By LAURAN NEERGAARD, AP Medical Writer
March 22, 2010
WASHINGTON – U.S. health officials urged pediatricians Monday to temporarily stop using one of two vaccines against a leading cause of diarrhea in babies, after discovering that doses of GlaxoSmithKline’s Rotarix were contaminated with bits of an apparently benign pig virus.
Glaxo’s vaccine has been used in millions of children worldwide, including 1 million in the U.S., with no signs of safety problems — and the pig virus isn’t known to cause any kind of illness in people or animals, said Dr. Margaret Hamburg, commissioner of the Food and Drug Administration.
But vaccines are supposed to be sterile, and because there is a competing vaccine against diarrhea-causing rotavirus that has tested clean — Merck’s RotaTeq — the FDA decided to err on the side of caution.
“We don’t want to scare parents,” Hamburg told reporters. “This was a difficult decision for us to make because there is no evidence at this time that there is a risk to patients who have received this vaccine, and we know there are real benefits for children to be vaccinated against rotavirus.”
Rotavirus causes severe diarrhea and is a leading child killer in developing countries. In the U.S., with better health care, about 55,000 children a year were hospitalized for rotavirus infections and several dozen died each year before vaccination began — with Merck’s vaccine in 2006 and Glaxo’s in 2008.
Glaxo said Monday that regulators abroad have decided not to change how Rotarix is used while scientists probe the relevance of the discovery.
A group of scientists testing a new way to detect viruses in a variety of products stumbled onto fragments of genetic material — broken pieces of DNA — from what’s called porcine circovirus-1 in Rotarix and alerted Glaxo, which confirmed the findings and in turn alerted FDA, Hamburg said.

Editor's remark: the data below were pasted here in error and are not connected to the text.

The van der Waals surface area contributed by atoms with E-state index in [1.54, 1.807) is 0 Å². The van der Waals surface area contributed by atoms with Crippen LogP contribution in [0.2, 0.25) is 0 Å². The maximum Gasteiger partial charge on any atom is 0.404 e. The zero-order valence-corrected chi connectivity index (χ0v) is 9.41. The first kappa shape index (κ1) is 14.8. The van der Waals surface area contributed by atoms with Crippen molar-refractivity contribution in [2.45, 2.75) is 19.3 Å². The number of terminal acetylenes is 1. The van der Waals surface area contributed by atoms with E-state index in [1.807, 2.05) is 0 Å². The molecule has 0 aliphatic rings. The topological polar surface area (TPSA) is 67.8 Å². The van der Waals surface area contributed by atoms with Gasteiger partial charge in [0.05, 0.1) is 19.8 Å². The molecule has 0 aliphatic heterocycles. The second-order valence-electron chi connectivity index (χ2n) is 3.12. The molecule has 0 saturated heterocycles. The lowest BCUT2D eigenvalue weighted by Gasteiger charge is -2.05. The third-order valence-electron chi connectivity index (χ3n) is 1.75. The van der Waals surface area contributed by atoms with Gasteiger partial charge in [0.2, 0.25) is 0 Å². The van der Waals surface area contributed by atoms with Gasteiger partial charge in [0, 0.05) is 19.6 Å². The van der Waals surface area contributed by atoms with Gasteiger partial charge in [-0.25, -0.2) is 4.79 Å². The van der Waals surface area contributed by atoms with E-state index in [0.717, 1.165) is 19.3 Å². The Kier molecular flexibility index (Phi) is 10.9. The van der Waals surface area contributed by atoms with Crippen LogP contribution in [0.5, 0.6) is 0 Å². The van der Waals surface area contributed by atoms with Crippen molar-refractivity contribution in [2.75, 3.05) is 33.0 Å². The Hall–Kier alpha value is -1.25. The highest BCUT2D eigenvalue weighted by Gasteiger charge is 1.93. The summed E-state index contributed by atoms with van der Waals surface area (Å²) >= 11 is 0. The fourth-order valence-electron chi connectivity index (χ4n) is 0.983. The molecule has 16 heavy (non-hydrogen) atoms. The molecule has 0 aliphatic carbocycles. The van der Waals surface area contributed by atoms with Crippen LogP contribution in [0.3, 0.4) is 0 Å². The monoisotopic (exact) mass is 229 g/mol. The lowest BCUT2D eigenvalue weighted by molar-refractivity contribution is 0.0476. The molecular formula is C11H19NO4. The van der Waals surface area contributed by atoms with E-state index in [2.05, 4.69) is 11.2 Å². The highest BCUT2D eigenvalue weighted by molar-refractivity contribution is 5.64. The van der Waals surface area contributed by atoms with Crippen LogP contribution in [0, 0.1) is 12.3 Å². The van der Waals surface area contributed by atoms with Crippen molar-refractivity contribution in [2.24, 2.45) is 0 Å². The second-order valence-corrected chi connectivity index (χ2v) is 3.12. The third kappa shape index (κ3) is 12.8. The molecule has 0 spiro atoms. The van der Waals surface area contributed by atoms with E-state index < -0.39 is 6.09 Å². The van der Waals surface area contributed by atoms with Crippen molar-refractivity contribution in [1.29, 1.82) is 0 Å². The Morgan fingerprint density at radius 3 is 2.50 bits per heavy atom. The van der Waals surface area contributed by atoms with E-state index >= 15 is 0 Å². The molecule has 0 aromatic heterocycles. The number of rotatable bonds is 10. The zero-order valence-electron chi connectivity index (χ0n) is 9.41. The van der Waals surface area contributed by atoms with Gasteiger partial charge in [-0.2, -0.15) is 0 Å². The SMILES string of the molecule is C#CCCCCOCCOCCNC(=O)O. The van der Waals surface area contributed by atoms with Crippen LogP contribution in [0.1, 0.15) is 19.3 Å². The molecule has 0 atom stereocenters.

Rotarix, an oral vaccine, is made from a weakened strain of human rotavirus that has to be grown inside living cells before being purified into a vaccine dose. Glaxo uses a line of monkey kidney cells, or vero cells. Hamburg said the pig virus DNA fragments have been found in Glaxo’s cell bank, meaning they were present from the vaccine’s earliest development. How the original contamination occurred is under investigation.
Merck’s competing rotavirus vaccine RotaTeq is made by a very different process, and FDA’s testing showed no sign of the pig virus in it.
It’s not the first time unwanted viruses have been discovered in vaccines. Best known is a monkey virus that contaminated some polio vaccine in the 1950s; years later, scientists investigated if the SV40 virus might have increased vaccine recipients’ risk of later-in-life cancer but concluded it didn’t.
“We live in a world that’s teeming with microbes,” Hamburg said, but until now this particular pig virus is not one that FDA thought vaccine makers needed to check their products against.
Parents should switch to the Merck vaccine for now — it requires three doses instead of Glaxo’s two — because rotavirus is too serious a disease to ignore, said Dr. William Schaffner, a vaccine specialist at Vanderbilt University who was briefed on FDA’s decision.
He’s bracing for calls from worried parents and will tell them that “this has been an extraordinarily safe vaccine,” and that the discovery is “a consequence of our improved science and ability to detect things that we never could before.”